If the NUT resumed its action, the talks would be off, the spokesperson said. Both unions have said their action will be resumed if the talks fail to produce a satisfactory deal.

Scottish model

Teachers' unions have wanted an independent review of pay and conditions similar to that carried out in Scotland, where teachers have won a deal which will move them to a 35-hour working week.

Four classroom unions - the NUT, NASUWT, ATL and Welsh union UCAC, together representing about half a million teachers - are considering a joint resolution on this issue at their annual conferences, which includes a threat of further industrial action.

children leaving Holywells School
A few schools have had to send children home
But the NUT general secretary, Doug McAvoy, told journalists in Cardiff that if the terms of the inquiry agreed to by the government were far-reaching enough, it could mean there would be no need for that separate inquiry.

He is rejecting suggestions that the decision to suspend industrial action should have been considered by the annual conference, which begins on Friday. The final decision had been taken, he said.

"The national executive has decided to suspend the action. It has done so in accordance with our rules. For the conference to be given the opportunity to say something different would not be in accordance with our rules," he said.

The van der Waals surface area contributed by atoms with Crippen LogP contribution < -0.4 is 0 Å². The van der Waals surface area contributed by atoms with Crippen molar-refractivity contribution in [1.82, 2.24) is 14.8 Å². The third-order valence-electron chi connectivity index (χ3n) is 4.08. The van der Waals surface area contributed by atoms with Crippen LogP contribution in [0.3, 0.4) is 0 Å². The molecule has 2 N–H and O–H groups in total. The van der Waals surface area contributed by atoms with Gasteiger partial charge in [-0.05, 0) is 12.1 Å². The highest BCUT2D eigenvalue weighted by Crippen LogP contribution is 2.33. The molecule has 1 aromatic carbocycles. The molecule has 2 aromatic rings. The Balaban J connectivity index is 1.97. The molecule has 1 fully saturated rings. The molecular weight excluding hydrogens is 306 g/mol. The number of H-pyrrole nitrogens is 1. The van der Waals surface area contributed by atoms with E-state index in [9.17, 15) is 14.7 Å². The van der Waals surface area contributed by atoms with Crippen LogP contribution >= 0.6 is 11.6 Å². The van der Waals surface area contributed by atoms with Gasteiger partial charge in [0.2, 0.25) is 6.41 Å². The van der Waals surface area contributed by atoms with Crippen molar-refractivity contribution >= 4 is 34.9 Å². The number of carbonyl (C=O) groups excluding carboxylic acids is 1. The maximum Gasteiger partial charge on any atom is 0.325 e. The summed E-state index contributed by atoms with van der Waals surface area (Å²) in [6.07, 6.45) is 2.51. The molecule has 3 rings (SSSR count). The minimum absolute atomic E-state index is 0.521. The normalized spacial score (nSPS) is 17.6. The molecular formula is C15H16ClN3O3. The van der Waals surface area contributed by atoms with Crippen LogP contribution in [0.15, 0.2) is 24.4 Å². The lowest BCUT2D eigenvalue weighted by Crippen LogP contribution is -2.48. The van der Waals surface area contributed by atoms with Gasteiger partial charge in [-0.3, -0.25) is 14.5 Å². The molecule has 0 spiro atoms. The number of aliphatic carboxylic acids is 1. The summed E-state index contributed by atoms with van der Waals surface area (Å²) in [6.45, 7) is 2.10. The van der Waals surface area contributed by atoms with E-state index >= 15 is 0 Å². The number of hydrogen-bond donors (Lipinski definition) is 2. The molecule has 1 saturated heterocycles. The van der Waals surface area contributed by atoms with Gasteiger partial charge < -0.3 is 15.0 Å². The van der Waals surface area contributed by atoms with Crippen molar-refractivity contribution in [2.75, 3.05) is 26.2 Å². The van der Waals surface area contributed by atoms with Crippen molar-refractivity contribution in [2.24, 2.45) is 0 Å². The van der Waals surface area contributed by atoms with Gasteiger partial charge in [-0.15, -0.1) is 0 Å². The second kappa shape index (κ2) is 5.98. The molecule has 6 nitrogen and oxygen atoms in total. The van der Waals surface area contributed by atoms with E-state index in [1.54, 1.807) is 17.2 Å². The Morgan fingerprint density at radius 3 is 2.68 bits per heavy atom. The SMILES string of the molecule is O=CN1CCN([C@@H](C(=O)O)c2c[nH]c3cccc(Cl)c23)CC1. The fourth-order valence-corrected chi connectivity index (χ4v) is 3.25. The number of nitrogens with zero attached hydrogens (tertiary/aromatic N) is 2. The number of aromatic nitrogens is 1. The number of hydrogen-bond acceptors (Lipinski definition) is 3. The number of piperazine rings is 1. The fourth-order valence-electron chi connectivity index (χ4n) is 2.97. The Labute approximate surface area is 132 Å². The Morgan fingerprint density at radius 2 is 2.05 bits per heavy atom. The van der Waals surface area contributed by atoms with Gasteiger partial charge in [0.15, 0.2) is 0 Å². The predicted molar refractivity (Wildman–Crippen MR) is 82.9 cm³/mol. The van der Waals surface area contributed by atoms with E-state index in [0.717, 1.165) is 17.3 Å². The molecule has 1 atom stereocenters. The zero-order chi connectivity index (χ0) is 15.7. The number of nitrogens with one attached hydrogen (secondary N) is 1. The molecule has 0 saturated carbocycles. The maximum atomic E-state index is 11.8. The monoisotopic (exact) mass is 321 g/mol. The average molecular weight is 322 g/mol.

Protest letter

"We have suspended the action to allow talks and that is what the vast majority of our members and of teachers generally would want us to do."

But a letter of protest is circulating at the conference from members of the union's executive who voted against suspending the action.

One of them, Linda Taasse, said she did not believe there was anything real on offer for teachers.

There was a review of pay and conditions every year by the School Teachers Review Body, and what the government was offering looked like being just "a glorified version" of that.

What teachers had been doing - working to the terms of their contract - should not disrupt children's education, she argued.

Parents she had spoken to did not want their children "shunted around" between classes because there were not enough teachers.

Under the terms of their contract, teachers in England and Wales must work under the direction of their head teacher for 1,265 hours a year, for a minimum of 195 days.

But the clause which most annoys teachers says they must carry out "such other duties as are necessary for the performance of their professional responsibilities" - which they say leaves them open to excessive demands on their time.

 WATCH/LISTEN
 ON THIS STORY
The BBC's Rory MacLean
"The industrial action could be reinstated if there isn't enough movement in talks"
NUT general secretary Doug McAvoy
"The executive took its decision last night"
Click for more on England's teacher shortage

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Recruitment effort

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Background
See also:

12 Apr 01 | UK Education
09 Apr 01 | UK Education
09 Apr 01 | UK Education